The kids got in and Wesley IMMEDIATELY realized he could float without the ring and he just wanted to play around without it. This was easier for me because the two rings were a struggle, but as I was keeping up with Nikki I kept fearing Wes would float out into the lake and get run over by a boat before we could get to him.


    Basically I spent the 15 minutes in the water whispering/yelling to the kids: STAY NEAR ME! DON’T FLOAT AWAY! I was just worried we’d lose them forever. Because I am a big ole wuss.

    There was some action with people pulling kids on tubes behind a Jet Ski. NOPE. I told the kids: NOPE. They didn’t really want to do that anyway, not quite comfortable in a lake for that, but still, I knew my anxieties could only take SO MUCH.

    Wes decided he wanted a break (THANK GOD) and he and I went to play basketball while Donnie stayed with Nikki.

    Now, here’s the thing if you’re a high-anxiety parent, having a super-relaxed one around is a perfect balance. Donnie stayed in the water with Nikki just long enough to make her feel comfortable, and then just got out. Just hung out with his friends on the dock and kept and eye on her. I HAVE NO IDEA HOW HE COULD DO THAT. He was so relaxed and just confident in the life jacket and the ring and her ability to swim a little bit. He didn’t worry about her drifting away or getting run over by a boat. He didn’t worry about her drowning. HE EVEN LET HER RIDE ON A JET SKI. Now, she was in front of a grownup who was holding her on AND she was obviously wearing a life jacket, but still, NEVER would I have done that. AND SHE HAD A BLAST.

    So, when Wes decided it was time to get back in the water, after hearing Nikki’s adventures, I had to CHILL THE HELL OUT. And I did, a little, but I was miserable. I was basically easing in to giving the kids more freedoms. First? I didn’t get in with them. Which was a little easy since I did not want to be in there anyway. Second? It took me awhile to feel comfortable with them jumping off the docks with their rings, and even more without. And it was about an hour of me taking several giant chill pills before I could finally relax enough to even socialize the tiniest bit with Donnie’s friends.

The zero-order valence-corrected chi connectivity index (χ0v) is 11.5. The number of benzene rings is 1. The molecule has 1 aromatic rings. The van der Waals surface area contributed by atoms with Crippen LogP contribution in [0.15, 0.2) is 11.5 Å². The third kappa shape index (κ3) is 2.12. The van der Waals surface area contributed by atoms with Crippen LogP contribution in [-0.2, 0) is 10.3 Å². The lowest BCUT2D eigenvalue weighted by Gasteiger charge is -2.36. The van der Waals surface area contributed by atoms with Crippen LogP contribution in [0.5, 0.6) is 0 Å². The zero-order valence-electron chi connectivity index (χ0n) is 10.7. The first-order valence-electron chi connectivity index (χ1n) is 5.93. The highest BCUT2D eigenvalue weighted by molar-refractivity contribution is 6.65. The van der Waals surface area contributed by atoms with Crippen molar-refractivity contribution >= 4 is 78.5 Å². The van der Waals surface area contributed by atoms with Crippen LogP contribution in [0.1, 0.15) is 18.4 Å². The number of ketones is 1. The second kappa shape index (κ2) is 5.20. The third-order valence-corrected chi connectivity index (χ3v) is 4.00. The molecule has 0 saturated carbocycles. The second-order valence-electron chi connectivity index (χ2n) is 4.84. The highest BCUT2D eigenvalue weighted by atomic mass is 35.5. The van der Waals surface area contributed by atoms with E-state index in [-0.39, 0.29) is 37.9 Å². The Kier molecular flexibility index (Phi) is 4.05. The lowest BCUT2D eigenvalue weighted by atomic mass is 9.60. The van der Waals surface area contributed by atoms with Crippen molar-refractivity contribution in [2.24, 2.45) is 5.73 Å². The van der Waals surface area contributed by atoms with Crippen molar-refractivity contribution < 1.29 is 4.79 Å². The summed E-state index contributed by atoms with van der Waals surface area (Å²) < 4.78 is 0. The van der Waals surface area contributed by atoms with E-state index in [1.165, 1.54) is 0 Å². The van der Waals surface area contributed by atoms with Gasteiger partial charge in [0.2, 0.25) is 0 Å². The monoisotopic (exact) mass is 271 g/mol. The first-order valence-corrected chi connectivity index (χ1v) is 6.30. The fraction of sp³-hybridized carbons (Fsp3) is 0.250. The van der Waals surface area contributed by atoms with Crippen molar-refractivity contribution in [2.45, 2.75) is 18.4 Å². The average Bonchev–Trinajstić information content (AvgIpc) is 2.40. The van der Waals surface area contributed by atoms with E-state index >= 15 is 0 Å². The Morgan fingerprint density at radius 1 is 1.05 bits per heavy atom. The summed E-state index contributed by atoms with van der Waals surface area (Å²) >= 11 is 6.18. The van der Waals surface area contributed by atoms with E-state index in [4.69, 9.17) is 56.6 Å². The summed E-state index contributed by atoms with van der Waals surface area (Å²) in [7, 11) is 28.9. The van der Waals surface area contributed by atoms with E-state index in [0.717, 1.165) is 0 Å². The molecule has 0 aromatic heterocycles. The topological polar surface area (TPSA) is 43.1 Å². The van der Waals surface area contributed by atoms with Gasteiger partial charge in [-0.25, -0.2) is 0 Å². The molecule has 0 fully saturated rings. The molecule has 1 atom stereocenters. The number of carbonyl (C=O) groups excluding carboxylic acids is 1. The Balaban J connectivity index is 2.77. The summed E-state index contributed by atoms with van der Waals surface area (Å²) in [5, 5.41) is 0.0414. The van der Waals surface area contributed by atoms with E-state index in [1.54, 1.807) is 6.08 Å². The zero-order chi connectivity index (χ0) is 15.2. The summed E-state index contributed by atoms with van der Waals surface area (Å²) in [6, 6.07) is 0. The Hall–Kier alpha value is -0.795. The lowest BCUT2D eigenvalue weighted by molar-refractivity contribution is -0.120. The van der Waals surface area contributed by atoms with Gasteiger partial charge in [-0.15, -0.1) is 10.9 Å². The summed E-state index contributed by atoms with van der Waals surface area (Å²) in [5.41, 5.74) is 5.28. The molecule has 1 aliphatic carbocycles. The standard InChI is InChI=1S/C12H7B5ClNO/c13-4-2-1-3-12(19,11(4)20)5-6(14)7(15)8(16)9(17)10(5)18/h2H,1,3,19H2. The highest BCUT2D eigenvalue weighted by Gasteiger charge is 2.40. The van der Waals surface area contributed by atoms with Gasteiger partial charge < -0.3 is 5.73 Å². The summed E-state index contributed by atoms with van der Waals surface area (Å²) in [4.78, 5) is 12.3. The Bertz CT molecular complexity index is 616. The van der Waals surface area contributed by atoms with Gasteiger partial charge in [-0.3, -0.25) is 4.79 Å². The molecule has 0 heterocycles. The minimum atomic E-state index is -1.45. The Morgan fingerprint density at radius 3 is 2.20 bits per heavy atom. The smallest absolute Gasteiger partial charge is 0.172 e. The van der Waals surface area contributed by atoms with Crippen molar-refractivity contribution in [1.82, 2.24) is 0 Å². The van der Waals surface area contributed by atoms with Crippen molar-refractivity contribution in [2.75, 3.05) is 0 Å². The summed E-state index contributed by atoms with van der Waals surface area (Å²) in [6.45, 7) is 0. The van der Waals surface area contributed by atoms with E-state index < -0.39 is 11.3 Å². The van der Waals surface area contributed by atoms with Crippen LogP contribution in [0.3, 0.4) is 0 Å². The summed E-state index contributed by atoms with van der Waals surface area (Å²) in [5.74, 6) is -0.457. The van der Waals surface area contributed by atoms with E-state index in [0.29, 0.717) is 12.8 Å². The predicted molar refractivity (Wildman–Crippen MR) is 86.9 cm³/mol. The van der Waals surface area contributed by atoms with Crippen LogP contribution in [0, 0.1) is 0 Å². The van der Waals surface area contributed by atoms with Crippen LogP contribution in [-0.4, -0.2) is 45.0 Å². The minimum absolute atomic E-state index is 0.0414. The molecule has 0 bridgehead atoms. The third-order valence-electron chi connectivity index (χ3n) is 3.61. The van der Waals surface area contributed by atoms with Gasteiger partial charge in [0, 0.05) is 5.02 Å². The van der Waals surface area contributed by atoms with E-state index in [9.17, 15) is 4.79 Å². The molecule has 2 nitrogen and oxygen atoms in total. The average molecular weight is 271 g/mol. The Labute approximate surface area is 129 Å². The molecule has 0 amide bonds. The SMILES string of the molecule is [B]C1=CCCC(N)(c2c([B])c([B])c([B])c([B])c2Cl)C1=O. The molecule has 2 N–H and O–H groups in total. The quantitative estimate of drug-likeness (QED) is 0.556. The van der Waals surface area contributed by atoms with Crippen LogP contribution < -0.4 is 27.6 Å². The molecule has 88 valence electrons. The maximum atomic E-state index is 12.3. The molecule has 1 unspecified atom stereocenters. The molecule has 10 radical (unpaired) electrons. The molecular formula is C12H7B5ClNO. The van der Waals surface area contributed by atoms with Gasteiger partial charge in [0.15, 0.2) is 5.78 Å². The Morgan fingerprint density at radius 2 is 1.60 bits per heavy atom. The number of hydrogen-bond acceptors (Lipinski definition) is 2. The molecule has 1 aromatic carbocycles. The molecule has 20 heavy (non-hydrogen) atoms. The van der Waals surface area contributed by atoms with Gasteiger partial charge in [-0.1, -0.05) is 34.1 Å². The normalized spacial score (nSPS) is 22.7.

It was a very hard day.

    I don’t want my kids growing up with my anxieties, but it’s really hard NOT to inflict mine on them in those situations where my fears relate to their safety. But, we all took baby steps and they were patient with me, allowing me to get settled in after each baby step, before pushing for more freedom. Because they were scared too, so they weren’t wanting ALL of the freedoms in the world.

    I’m glad we did it, even though it probably gave me 14 ulcers. I’m glad the kids had SO MUCH FUN. I wish I wasn’t such a ball of anxieties all the time. But, the fact that I brave this stuff periodically, even taking small steps, is a good thing. I don’t let it control my life 100%. There are certain things I have no desire to do, and that’s okay as long as I let myself do these small things periodically.